Editor's note: This story was submitted by Sheila Robb, a Mayo Clinic patient from Minneapolis.
I was at Mayo a couple of months ago to start planning for a new treatment. The breast cancer that had metastasized 2 Â˝ years ago in my lymph system responded well to the Xeloda I had been on but all of a sudden a spot appeared in a muscle in my back. I still donâ€™t understand how cancer that starts in the breast, and is specifically identified as breast cancer, can end up in other parts of my body but it does.
The nurse I was talking with looked at my â€śclinic numberâ€ť and commented she was surprised I had such a low number. The numbers assigned have increased as more people have sought the healing expertise of Mayo. I grew up in Austin, Minnesota, 40 miles from Rochester. I started going to Mayo and got my clinic number when I was a young girl. My entire family has gone there for care and I grew up knowing that if I went to Mayo, I would get well.
I faithfully had mammograms every year because my mother had breast cancer and that put me in the high risk category. She was diagnosed and treated at Mayo in 1963 and thankfully survived for 45 more years.
Ten years ago when it was confirmed that I indeed did have a stage 3 lobular cancer, I relied on the expertise of the people at Mayo to help me survive as long as possible. Surgery, chemotherapy, radiation and then 5 years of Tamoxifen resulted in 7 1/2 years without a recurrence. Then at one of my regular checkups there was something different. My wonderful oncologist who had been with me from the beginning, Dr. Tim Hobday, gave us the news. It was back. Both my husband and I were surprised and frightened but Dr. Hobday reassured us that he had access to a whole range of options that could keep pushing back what now was a â€śchronicâ€ť condition.
And so we began chemo again. This time I took pills and didnâ€™t lose my hair. Thanks to the research that continues to be done, chemotherapy frequently isnâ€™t as horrible as it was at one time. I have always believed my job is to hang on long enough for the next great treatment to become available. That was my goal again. My faith that Mayo is where I would get well surfaced once more.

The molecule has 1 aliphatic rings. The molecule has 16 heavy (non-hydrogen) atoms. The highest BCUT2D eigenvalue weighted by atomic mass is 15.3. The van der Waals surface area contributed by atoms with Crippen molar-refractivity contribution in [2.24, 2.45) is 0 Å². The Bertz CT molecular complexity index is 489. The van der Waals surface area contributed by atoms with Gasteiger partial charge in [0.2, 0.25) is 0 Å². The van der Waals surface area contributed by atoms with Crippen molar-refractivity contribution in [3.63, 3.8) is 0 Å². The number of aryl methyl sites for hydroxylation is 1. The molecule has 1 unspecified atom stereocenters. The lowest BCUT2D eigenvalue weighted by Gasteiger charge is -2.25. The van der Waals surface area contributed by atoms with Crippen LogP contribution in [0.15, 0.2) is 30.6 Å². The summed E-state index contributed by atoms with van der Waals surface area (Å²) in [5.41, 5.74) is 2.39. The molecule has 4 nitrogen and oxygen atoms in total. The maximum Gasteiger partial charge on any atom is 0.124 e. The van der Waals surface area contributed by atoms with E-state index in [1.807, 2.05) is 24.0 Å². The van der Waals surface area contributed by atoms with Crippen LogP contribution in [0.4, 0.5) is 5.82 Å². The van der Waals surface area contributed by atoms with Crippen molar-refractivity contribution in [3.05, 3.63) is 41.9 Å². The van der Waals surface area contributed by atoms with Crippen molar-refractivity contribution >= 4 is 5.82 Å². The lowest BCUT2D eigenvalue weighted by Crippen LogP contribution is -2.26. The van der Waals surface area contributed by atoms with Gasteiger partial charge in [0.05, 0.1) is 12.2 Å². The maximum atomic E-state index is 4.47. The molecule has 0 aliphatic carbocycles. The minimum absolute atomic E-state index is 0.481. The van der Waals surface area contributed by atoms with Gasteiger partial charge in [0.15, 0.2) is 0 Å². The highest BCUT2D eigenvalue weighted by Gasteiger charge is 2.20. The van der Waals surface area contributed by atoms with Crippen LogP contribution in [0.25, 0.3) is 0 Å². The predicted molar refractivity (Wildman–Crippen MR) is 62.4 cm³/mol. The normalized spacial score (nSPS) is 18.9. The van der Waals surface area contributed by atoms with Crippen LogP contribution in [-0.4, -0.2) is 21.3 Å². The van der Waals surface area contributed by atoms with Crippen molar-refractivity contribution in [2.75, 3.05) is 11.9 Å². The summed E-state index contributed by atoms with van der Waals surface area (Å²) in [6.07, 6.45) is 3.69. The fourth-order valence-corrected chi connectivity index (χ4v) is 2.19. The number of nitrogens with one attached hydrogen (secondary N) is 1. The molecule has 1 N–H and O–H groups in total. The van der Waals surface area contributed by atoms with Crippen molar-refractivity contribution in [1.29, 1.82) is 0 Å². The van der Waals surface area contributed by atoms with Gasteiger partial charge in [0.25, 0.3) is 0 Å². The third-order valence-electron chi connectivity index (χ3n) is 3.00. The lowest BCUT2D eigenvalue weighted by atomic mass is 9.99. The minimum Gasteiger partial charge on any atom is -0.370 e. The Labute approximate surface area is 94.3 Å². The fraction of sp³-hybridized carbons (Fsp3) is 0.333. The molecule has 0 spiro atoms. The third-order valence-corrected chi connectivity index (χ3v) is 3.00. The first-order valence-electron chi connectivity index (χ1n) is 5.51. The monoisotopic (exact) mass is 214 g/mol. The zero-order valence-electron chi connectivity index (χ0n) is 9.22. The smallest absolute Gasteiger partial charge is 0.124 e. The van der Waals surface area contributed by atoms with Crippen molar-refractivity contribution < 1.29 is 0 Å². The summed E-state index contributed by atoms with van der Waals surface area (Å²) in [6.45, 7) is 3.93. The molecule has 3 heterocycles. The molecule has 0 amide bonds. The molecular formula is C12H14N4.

2 Â˝ more years passed and a checkup revealed a spot of cancer in my muscle. This time Dr. Hobday suggested I meet with Dr. Macdonald to explore a relatively new treatment, stereotactic full body radiation. Iâ€™ve completed the 5 treatments. There was no pain. I just laid there, â€śshrink wrappedâ€ť so I couldnâ€™t move, while the machines performed the intricate maneuvers Dr. Macdonald had carefully planned. My husband Ted describes the procedure as radiation that destroys the peach pit without harming the peach â€“ and I, of course, claim to be the peach.
I go back today to find out how well the procedure worked. Dr Macdonald is very optimistic and I feel great so weâ€™re not spending any effort worrying. We believe it worked and now my job is to just keep going. New amazing treatments are continually being discovered and my doctors at Mayo will guide me to the latest and the best options when ,and if, my cancer shows up somewhere else. To me, itâ€™s all a miracle â€“ and one thatâ€™s available to me because Mayo is where I go to get well.